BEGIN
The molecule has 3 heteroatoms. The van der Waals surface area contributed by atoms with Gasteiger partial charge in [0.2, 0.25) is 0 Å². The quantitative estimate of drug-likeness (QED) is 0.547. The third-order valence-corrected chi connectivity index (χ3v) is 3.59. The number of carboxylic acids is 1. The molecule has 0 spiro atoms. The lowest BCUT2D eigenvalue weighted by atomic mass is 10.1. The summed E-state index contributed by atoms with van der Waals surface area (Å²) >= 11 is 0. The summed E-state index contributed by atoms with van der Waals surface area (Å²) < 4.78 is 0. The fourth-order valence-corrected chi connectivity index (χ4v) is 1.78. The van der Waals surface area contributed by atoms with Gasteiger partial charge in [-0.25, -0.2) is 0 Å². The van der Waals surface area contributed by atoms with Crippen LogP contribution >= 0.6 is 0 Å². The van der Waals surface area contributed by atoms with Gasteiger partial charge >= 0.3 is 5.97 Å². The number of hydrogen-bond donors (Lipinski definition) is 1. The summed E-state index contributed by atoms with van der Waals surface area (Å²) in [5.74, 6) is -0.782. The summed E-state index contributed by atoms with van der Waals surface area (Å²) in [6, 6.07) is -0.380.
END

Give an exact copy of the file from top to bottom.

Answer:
The molecule has 3 heteroatoms. The van der Waals surface area contributed by atoms with Gasteiger partial charge in [0.2, 0.25) is 0 Å². The quantitative estimate of drug-likeness (QED) is 0.547. The third-order valence-corrected chi connectivity index (χ3v) is 3.59. The number of carboxylic acids is 1. The molecule has 0 spiro atoms. The lowest BCUT2D eigenvalue weighted by atomic mass is 10.1. The summed E-state index contributed by atoms with van der Waals surface area (Å²) >= 11 is 0. The summed E-state index contributed by atoms with van der Waals surface area (Å²) < 4.78 is 0. The fourth-order valence-corrected chi connectivity index (χ4v) is 1.78. The van der Waals surface area contributed by atoms with Gasteiger partial charge in [-0.25, -0.2) is 0 Å². The van der Waals surface area contributed by atoms with Crippen LogP contribution >= 0.6 is 0 Å². The van der Waals surface area contributed by atoms with Gasteiger partial charge >= 0.3 is 5.97 Å². The number of hydrogen-bond donors (Lipinski definition) is 1. The summed E-state index contributed by atoms with van der Waals surface area (Å²) in [5.74, 6) is -0.782. The summed E-state index contributed by atoms with van der Waals surface area (Å²) in [6, 6.07) is -0.380.